One of the biggest breakthroughs in the history of Australia’s coffee producing community was the invention of the mechanical harvester. The first successful coffee harvesting machine was built in Brazil in 1979. It was a game changer. It helped remove the biggest impediment to the development of the Australian coffee industry – our high labour costs.
The frosts in the southern Brazil state of São Paulo devastated the coffee industry in 1975, forcing growers to move north into Minas Gerais. Without an adequate labour force, there was an urgent need to develop a mechanical harvester. Along came British engineer Roy Scudder who had built a Riberry harvester in Europe. A US-based agricultural machinery firm FMC commissioned Roy to build a coffee harvester in Brazil as soon as possible. His first tractor-drawn trailing harvester, the Cocco Conquistador, revolutionised coffee growing in many countries.
By the early 1980s, the local coffee-growing pioneers of north Queensland, who came from Papua New Guinea and South Africa, introduced an FMC self-propelled harvester. The QLD Department of Primary Industries’ research station at Kamerunga, north of Cairns, became the arboretum (genetic resource) for coffee varieties from around the world, with researcher Ted Winston playing a leading role in assisting the development of the new industry.
Interest from the north coast of New South Wales followed and field trials began in 1986 in five locations on the far North Coast. One early pioneer was Ian Downs, who had experience in the coffee industry in PNG and had settled in the Tweed Valley. He saw the potential for coffee as a new industry.
Such was the interest in the potential for the local coffee industry to replace some of the large quantities of coffee product imported into Australia that the Australian Special Rural Research Council called for expressions of interest in establishing an Australian coffee industry in 1987.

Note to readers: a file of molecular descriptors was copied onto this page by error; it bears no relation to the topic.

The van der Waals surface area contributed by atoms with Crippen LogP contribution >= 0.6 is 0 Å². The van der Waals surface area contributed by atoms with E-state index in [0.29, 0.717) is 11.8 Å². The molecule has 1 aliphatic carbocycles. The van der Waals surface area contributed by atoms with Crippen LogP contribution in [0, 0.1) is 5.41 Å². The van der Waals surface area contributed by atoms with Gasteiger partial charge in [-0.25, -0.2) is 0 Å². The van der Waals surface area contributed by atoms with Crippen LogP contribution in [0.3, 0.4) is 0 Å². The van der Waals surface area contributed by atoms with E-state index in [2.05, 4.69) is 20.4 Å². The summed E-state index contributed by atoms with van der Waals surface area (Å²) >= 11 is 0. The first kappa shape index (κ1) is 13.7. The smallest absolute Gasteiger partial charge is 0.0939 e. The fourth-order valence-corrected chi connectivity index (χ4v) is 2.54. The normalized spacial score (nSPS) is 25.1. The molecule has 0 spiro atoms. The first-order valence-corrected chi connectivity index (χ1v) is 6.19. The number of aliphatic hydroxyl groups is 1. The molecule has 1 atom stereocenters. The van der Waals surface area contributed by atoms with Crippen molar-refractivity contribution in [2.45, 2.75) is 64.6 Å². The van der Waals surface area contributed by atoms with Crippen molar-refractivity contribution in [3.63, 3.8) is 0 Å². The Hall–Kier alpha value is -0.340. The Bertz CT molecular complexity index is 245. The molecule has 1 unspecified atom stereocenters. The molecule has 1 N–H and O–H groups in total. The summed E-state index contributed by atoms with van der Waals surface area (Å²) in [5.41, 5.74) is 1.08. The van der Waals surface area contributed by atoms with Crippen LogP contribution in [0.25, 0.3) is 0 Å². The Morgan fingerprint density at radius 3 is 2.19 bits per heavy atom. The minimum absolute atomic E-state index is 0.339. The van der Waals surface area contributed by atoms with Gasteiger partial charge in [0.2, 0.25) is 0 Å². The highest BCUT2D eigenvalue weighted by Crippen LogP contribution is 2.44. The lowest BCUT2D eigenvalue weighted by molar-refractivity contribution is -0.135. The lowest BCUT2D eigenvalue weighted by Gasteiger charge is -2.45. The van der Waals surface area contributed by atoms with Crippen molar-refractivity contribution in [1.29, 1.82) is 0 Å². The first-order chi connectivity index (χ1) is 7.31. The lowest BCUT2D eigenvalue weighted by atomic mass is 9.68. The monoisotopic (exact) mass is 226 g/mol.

Development of a local coffee industry was seen as an opportunity to reduce Australia’s reliance on imports. A research and development workshop was held on the Gold Coast in 1988 and a research and development fund of $250,000 per year for three years was allocated to research suitable coffee varieties for both north QLD and north NSW.
Under the National Coffee Project, an enthusiastic team of researchers from QLD Department of Primary Industries and NSW Department of Agriculture conducted intensive field research over five years culminating in the production of the 1995 Rural Industries Research and Development Corporation publication Coffee Growing in Australia – a Machine Harvesting Perspective.
With the pioneering spirit of farmers like John Zentveld and the dynamic duo of Joy Phelps and Doan Dibden in northern NSW, the Jacques Brothers, Ben Colbran, and Ian Maclaughlin in north QLD, the Australian coffee industry was reborn based on the tropical areas of Atherton Tablelands, northern QLD, and the subtropical north coast of NSW and southeast QLD.
Renowned Italian espresso scientist Dr Ernesto Illy visited John and June Zentveld’s plantation in the Byron Bay hinterland in October 1997 with his Brazil-based agronomist. They advised local growers of the value of saving coffee cherries which ripen and dry on the tree to produce richer, full bodied, lower acid coffee blends that were more suitable to the espresso and milk coffee market.
Producing coffee is one thing, and marketing is another. A coffee marketing summit was organised in 1990 in the Tweed Valley to see if there really was a viable future for the coffee produced in northern NSW. It was attended by the major coffee merchants, marketers, processors, growers, researchers, and the media, and met with a positive response. The race was now on to grow high quality coffee commercially again after almost 100 years since its demise.
Read part I here.
Stay tuned for part III on Australia’s coffee growing history in the February 2019 edition.